The Charlie Chaplin / Jim Henson Studios

January 28, 2013


If you’ve ever driven down La Brea between Sunset and Fountain, you’ve likely been charmed by an obscure sight at the gate of a small film studio lot: Kermit the Frog wearing the coat and holding the bowler hat of Charlie Chaplin’s legendary Little Tramp character.


Jim Henson’s creation here pays Chaplin homage, because this studio lot was originally built by Chaplin himself nearly a century ago.  A true auteur, Chaplin wrote, directed, and starred in each of his films.  After his Mutual Film contract expired in 1917, he set out to build his own movie factory.  “A dream comes true,” announces a subtitle in Chaplin’s 1918 film How to Make Movies, “His own studio.”



With planning and building conducted by Meyer & Holler (architects of Chaplin’s Hollywood Athletic Club and Hollywood Boulevard’s Chinese & Egyptian Theaters), he set about converting an orange grove at the corner of La Brea and DeLongpre Avenues into “Ye Olde English Village,” as he refers to it in the film.  Completed in 1919, the lot still resembles a row of English homes on the east side of busy La Brea Avenue.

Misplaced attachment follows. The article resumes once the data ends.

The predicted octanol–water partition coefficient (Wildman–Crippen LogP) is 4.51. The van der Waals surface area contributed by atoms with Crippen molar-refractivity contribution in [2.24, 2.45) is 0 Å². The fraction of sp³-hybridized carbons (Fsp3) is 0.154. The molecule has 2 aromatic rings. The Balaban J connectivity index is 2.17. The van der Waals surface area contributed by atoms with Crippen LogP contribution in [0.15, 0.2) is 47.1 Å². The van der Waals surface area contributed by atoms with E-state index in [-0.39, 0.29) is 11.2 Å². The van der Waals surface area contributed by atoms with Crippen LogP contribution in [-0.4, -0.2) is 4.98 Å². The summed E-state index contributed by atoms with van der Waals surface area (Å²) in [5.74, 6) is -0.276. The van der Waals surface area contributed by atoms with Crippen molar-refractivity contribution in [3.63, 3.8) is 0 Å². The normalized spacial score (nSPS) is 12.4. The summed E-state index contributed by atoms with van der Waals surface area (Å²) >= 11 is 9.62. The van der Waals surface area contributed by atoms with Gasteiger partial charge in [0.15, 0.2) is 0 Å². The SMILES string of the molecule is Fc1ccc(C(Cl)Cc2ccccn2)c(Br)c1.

Within Chaplin Studios were all the necessities of film production, development, and post-production, along with office space and a swimming pool.  Chaplin made many classic films here, including the romantic City Lights, the workplace farce Modern Times, and the boldly satiric The Great Dictator, before leaving the United States in 1952.  The remainder of the century featured many tenants—everything from “Soul Train” to the “We Are The World” video was shot here.  In 1966, A&M Records bought the studio from CBS with a cashier’s check for $1 million, and over the next three decades it played host to Bob Dylan, Styx, Van Morrison, and Soundgarden.



The Jim Henson Company bought the lot in 2000, infatuated with the quirky design of the studio buildings—said Brian Henson at the time of sale, “When we heard that the Chaplin lot was for sale, we had to have it. It’s the perfect home for the Muppets and our particular brand of classy, but eccentric entertainment. When people walk onto our lot, they fall in love with Hollywood again.”  Through all the years and different tenants, Chaplin’s legacy has remained an indelible part of his former home.  Murals pay tribute to the man, and a stretch of sidewalk preserves his trademark Tramp’s walk.